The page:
Clinton’s campaign trail has put the presidential candidate into contact with people whose stories of drug addiction and losing loved ones to overdoses have left an indelible mark. After hearing so many stories of the devastating effect the opiate epidemic has had on Americans, especially in the midwestern and New England states, Clinton has decided to make drug addiction a major part of her campaign. Clinton’s policy team has begun working on possible solutions to an epidemic that needs to be talked about.
During a campaign stop in Iowa last month, Clinton told supporters that there is a stigma associated with talking about addiction, especially heroin, that needs to be addressed. That stigma needs to end if any progress is going to be made. Clinton said she did not expect addiction to be one of her campaign’s main focuses when she first started running, but now realizes it’s an important issue for Americans, along with mental health issues and suicide.
A recent study done by the Centers For Disease Control shows that deaths related to heroin use have doubled in many states, with a 39 percent increase in deaths nationwide. This recent epidemic has prompted many to question the effectiveness of drug treatment in the U.S., as well as overall accessibility to effective treatment methods.
For example, addiction treatment using medications such as methadone or buprenorphine is viewed by medical professionals as valuable tools for opioid recovery, but the majority of people who need treatment are unable to receive these medications.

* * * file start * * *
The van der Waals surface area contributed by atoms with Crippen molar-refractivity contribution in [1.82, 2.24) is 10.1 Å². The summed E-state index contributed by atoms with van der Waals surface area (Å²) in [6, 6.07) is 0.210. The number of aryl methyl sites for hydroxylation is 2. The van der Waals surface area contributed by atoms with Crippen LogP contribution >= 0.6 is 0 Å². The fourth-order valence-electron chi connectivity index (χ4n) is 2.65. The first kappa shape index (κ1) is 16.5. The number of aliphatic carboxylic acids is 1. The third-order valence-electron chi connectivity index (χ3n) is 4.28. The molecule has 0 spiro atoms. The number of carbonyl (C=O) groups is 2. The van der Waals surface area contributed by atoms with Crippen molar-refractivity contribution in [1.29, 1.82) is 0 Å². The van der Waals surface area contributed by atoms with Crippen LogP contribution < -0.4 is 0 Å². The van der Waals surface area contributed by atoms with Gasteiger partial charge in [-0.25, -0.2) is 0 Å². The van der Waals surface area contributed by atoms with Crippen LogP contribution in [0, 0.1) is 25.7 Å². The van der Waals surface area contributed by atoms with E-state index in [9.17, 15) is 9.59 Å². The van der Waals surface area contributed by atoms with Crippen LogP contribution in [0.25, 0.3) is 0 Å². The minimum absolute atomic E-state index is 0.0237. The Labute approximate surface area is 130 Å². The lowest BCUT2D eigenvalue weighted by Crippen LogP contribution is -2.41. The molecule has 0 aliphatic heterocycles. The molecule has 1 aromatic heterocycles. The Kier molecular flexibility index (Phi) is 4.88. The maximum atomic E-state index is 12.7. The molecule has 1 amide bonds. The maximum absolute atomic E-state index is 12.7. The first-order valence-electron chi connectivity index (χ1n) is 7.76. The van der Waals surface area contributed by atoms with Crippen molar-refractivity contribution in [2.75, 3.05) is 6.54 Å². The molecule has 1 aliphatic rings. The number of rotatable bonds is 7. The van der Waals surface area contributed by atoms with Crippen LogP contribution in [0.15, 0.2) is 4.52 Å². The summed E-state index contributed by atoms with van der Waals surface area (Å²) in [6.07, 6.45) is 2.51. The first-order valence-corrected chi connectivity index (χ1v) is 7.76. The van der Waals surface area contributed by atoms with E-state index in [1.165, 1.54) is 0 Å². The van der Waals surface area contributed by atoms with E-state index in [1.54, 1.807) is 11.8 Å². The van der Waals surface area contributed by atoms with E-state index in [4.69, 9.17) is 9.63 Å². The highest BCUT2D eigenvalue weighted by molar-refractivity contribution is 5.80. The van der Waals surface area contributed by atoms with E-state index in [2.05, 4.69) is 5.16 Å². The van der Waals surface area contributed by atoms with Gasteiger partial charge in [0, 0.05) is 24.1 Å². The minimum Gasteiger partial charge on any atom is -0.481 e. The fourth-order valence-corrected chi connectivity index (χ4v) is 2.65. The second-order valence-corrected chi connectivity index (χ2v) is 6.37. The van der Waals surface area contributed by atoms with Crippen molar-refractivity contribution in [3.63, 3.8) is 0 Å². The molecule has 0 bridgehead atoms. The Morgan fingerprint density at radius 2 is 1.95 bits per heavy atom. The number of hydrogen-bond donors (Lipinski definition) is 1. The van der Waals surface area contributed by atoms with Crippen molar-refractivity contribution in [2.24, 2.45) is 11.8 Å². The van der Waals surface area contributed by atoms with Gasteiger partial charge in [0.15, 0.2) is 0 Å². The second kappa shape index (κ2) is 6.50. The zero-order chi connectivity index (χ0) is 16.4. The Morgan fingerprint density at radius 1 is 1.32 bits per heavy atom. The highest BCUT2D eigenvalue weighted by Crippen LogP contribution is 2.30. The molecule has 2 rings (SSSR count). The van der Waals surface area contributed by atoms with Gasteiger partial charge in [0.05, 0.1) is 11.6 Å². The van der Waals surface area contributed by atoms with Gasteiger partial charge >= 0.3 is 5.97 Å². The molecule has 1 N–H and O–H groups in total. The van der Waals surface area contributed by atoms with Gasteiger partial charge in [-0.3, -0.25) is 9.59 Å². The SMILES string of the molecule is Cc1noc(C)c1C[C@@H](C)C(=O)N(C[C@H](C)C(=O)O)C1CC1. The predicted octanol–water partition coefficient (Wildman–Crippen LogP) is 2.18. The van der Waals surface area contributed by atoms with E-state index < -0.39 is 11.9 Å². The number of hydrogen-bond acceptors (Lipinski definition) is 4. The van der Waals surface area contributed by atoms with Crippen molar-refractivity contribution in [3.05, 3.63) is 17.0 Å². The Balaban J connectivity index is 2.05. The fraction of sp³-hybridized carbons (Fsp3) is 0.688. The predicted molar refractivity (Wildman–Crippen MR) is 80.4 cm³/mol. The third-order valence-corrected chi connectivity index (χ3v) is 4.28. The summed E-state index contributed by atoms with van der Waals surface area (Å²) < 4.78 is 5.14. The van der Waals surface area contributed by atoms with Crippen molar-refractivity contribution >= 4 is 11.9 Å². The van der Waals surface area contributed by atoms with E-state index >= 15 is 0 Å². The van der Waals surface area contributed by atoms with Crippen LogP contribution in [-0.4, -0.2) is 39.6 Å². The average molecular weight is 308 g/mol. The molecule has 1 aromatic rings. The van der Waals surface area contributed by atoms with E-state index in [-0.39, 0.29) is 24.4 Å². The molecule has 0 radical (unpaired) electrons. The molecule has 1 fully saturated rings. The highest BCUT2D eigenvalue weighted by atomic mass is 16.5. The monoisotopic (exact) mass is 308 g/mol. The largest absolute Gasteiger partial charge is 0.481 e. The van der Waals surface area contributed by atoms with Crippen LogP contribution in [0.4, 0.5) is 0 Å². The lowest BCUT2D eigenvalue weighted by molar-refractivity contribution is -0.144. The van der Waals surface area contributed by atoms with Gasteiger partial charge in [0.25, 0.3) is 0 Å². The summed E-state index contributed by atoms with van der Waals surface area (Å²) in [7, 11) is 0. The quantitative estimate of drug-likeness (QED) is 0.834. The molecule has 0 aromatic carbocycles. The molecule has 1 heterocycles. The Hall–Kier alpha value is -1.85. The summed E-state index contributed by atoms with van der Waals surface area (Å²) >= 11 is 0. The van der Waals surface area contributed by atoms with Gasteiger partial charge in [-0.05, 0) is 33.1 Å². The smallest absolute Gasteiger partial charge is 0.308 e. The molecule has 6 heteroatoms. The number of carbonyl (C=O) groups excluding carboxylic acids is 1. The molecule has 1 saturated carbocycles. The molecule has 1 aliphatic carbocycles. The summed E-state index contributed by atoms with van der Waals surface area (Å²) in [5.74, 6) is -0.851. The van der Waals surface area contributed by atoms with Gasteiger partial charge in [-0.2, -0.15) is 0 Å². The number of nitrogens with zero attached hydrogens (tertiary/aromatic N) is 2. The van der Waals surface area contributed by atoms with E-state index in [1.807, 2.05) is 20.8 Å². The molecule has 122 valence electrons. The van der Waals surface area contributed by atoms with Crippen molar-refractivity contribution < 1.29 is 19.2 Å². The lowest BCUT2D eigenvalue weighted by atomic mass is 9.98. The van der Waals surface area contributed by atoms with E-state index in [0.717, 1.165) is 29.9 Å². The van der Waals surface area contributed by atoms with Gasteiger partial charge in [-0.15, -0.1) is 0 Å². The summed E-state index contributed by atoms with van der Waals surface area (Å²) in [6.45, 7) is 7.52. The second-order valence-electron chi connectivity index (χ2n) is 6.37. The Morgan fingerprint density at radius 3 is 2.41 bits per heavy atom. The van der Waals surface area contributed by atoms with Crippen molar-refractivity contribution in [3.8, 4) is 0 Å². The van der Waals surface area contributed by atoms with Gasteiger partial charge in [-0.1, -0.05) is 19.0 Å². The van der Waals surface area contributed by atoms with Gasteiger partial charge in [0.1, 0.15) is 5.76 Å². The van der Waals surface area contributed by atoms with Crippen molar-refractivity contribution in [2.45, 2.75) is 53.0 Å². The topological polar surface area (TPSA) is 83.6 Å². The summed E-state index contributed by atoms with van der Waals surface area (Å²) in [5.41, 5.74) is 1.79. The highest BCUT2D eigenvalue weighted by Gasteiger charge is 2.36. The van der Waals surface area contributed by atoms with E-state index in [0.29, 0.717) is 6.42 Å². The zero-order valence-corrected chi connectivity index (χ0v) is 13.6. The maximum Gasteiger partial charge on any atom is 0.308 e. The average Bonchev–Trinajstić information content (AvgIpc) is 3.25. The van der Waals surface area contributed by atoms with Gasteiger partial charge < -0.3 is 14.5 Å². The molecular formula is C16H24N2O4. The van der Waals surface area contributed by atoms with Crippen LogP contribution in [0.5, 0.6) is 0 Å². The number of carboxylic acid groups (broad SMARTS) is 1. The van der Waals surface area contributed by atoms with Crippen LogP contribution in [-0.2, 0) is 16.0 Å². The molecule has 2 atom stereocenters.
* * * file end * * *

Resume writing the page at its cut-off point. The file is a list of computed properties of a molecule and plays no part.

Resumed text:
Clinton has been hosting several events to get discussions going on the topics of drug abuse and mental health. During these events, voters have been able to talk about how drug addiction has affected their communities in what Clinton has begun referring to as a “quiet epidemic”.
She admits that while the Affordable Care Act has encouraged progress by requiring health insurers to cover substance abuse and mental health treatment, there is still a lot of work to be done. Policy reform will need to happen at both state and national levels.
Clinton admits that there will be difficult work ahead because the current drug epidemic is not as obvious as it was in the past. From small towns to urban areas, addiction is having a devastating effect on people from all kinds of backgrounds, and not having access to the right kind of drug treatment is making the issue worse.
Clinton has taken notice of the stories she’s been hearing on the campaign trail and has said she will make a commitment to making changes to current views on substance abuse and mental health treatment. She has also acknowledged the connection between obstacles to getting addiction and mental health treatment and the criminal justice system.
Clinton advisors have begun tackling substance abuse policies and will begin announcing them in the next few months. Some of the issues they’ll be dealing with include state funding for addiction treatment, changing the way insurance companies treat substance abuse treatment, focusing on addiction prevention and effective treatment instead of criminalizing, and addressing the reasons behind why there is a shortage of treatment nationwide. Ensuring adequate funding of treatment and increasing access to both substance abuse and mental health treatment will be other big concerns during the policy talks over the next few months.